In End Grain

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The perilous flight of the world’s most valuable tool.

Half of the airplane’s hydraulic system had failed at take-off; the other half failed as the plane was 10 minutes from the Atlanta airport. So the flight crew prepared the passengers for an emergency landing because they were going to hit the ground at about 200 miles an hour.

“Arms crossed; heads down,” came the instructions from the crew. Clarence Blanchard was about to do as he was told, but there was something nagging at him so much that he just had to stand up and rummage through the overhead compartment.

Blanchard, you see, just happened to have the world’s most expensive tool in a 1971 hard-case Samsonite above his head. He retrieved the ebony and ivory hand plane and cradled it between his legs. And then he waited for the plane to hit the ground.

The story of Blanchard and the now-famous Sandusky centerwheel plow plane began on the last day of June 2004 with a phone call to Blanchard’s office at Brown Auction Services in Pownal, Maine.

The woman on the phone had a relative who wanted to sell an antique hand plane, and asked if Blanchard’s auction house would sell it for them. Blanchard said he would be willing to take a look; and so they e-mailed him some photos.

When he saw the tool on the computer screen, he knew it was special – despite its crust of 100 years of coal dust. This was a “presentation” tool made by the Sandusky Tool Co. in Sandusky, Ohio, to likely display at the 1876 Centennial Exposition.

After the Sandusky Tool Co. fell on hard times and was sold in the early 20th century, some of its assets went on the block about 1934. A local construction magnate, John Charles Feick, wanted that plane badly. After the sale he walked out of the building and handed the tool to his son, Thomas, who was then 4 or 5 years old. John told his son he bought the contents of the entire building just to own that tool.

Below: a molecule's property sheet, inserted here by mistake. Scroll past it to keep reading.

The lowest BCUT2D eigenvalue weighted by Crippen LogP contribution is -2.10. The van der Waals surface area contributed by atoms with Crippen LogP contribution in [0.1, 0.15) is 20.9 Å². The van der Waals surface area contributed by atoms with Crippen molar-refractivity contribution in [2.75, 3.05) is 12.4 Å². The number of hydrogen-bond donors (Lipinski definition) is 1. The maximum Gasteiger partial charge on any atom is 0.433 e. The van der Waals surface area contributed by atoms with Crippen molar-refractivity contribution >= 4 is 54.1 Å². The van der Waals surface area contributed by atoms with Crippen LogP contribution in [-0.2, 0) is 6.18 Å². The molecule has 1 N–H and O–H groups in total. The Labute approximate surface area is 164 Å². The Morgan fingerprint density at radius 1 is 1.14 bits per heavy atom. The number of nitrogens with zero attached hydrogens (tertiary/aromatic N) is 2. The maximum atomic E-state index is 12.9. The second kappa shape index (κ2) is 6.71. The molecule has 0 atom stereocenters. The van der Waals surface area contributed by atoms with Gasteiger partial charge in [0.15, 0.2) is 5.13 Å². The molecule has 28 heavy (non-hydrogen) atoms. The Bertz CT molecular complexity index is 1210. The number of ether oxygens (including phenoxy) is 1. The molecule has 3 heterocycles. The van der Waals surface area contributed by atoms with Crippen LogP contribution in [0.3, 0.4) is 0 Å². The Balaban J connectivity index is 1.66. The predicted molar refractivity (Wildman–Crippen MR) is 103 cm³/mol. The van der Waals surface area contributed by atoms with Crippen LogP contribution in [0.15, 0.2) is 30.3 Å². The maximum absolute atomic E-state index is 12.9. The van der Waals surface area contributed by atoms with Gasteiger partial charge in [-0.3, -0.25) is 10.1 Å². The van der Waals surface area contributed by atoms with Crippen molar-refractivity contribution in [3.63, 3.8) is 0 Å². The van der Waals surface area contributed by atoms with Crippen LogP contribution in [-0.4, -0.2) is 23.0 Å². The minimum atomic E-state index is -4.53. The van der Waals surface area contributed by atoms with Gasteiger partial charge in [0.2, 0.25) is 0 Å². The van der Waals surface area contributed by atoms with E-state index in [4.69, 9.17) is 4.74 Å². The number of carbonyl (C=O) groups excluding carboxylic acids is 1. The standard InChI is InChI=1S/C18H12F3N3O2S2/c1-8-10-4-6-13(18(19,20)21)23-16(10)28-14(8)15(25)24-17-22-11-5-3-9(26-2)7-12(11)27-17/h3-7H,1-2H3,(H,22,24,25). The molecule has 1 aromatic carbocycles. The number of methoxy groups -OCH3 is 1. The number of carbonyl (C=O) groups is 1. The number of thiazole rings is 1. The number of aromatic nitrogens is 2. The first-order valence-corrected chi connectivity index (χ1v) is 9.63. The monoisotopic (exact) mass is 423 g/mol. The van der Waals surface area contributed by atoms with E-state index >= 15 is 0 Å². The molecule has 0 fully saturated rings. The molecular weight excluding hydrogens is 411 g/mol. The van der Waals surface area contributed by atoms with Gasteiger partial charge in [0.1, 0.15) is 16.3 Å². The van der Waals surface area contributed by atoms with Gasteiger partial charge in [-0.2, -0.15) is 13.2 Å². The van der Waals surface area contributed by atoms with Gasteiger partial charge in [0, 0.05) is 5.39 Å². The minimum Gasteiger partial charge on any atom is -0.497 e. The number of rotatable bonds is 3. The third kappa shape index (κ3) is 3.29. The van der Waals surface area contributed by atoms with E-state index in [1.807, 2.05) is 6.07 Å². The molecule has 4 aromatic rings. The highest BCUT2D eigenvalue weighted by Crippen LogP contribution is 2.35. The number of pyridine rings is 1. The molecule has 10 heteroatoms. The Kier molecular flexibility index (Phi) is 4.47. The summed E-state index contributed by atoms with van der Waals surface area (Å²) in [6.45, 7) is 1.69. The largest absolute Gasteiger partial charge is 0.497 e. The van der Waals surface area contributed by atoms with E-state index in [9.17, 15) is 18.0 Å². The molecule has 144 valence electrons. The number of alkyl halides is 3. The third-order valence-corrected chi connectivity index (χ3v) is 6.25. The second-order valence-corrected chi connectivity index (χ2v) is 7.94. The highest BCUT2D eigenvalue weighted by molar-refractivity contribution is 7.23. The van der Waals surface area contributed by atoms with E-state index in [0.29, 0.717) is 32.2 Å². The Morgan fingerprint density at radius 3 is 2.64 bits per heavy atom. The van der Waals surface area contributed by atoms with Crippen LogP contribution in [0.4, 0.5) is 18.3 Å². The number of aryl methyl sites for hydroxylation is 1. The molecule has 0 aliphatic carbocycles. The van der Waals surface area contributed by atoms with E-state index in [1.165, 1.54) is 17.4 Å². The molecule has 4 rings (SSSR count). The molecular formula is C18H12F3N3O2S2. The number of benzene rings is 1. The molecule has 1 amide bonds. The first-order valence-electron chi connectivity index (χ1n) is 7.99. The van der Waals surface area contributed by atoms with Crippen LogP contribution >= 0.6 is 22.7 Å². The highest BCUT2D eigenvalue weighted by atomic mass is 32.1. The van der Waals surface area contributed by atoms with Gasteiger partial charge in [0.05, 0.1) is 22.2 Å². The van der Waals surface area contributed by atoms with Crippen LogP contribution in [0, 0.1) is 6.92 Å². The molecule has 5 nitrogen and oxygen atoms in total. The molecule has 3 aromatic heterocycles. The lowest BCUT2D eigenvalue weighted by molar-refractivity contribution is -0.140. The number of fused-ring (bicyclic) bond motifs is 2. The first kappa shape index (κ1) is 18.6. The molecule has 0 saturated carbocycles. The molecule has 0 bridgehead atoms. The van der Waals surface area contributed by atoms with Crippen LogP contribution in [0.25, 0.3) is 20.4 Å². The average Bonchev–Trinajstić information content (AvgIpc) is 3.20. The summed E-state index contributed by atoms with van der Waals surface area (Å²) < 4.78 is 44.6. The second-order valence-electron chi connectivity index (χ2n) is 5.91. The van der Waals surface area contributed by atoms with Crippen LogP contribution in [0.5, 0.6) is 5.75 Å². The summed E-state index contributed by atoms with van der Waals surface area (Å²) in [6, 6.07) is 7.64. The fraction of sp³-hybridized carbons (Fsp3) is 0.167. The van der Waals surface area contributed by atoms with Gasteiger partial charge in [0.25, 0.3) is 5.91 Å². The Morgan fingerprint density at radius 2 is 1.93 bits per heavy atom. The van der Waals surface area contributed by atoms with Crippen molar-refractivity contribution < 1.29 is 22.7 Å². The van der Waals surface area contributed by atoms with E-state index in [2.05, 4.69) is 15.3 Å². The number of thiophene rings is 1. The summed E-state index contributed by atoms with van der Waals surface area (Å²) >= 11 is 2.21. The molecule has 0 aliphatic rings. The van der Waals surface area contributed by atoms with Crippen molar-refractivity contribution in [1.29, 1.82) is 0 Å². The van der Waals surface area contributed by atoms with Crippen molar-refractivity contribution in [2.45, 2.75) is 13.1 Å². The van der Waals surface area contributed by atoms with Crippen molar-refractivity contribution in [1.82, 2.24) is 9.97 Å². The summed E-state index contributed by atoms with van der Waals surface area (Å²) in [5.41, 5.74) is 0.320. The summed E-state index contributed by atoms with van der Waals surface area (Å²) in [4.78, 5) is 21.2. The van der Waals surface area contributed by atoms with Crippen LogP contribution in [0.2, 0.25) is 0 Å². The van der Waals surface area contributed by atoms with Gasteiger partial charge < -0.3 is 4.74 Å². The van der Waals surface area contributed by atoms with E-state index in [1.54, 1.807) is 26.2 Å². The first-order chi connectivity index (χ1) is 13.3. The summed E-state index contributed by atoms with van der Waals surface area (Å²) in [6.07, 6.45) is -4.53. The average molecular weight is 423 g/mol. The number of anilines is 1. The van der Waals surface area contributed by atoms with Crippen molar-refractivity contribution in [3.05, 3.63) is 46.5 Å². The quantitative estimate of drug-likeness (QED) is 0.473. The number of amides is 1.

The plane remained in the family and then passed to Thomas, who retired to Florida and kept the plane there until a phone call summoned Blanchard to fly south to retrieve it during the 4th of July weekend.

While in Florida, Blanchard disassembled the tool to get it through airport security. The metal parts went in his checked luggage; the ebony and ivory parts into his carry-on. And as the airplane lost altitude on its final descent into Atlanta, Blanchard says he wasn’t afraid for his life.

Instead, he feared what would happen to the tool after the plane went down and Blanchard tried to leave the airplane with lots of officials around. “What would I do,” Blanchard says, “if one of these great big guys tries to take it away from me?”

The airplane landed smoothly. And the Sandusky plane – which Blanchard affectionately calls “Sandy” – was unscratched.

Three months later in Harrisburg, Pa., lot #308 opened up at $64,000. Until that moment, the record for any single tool sold at auction was about $32,000. There were three bidders left when the plane hit $100,000, and the gavel fell at $104,000. With the buyer’s premium, the total price was $114,400 plus sales tax (the buyer was a Pennsylvania tool collector in the audience).

Avrum Silverman, a Massachusetts tool collector, says the room erupted in cheers when bidding hit $100,000 and then applause for the buyer when the hammer dropped. “I don’t think there’s anything out there that can top this plane,” he says. “It came out of nowhere. It has never been written about and it was only rumored to have existed. What else can top this plane?” PW

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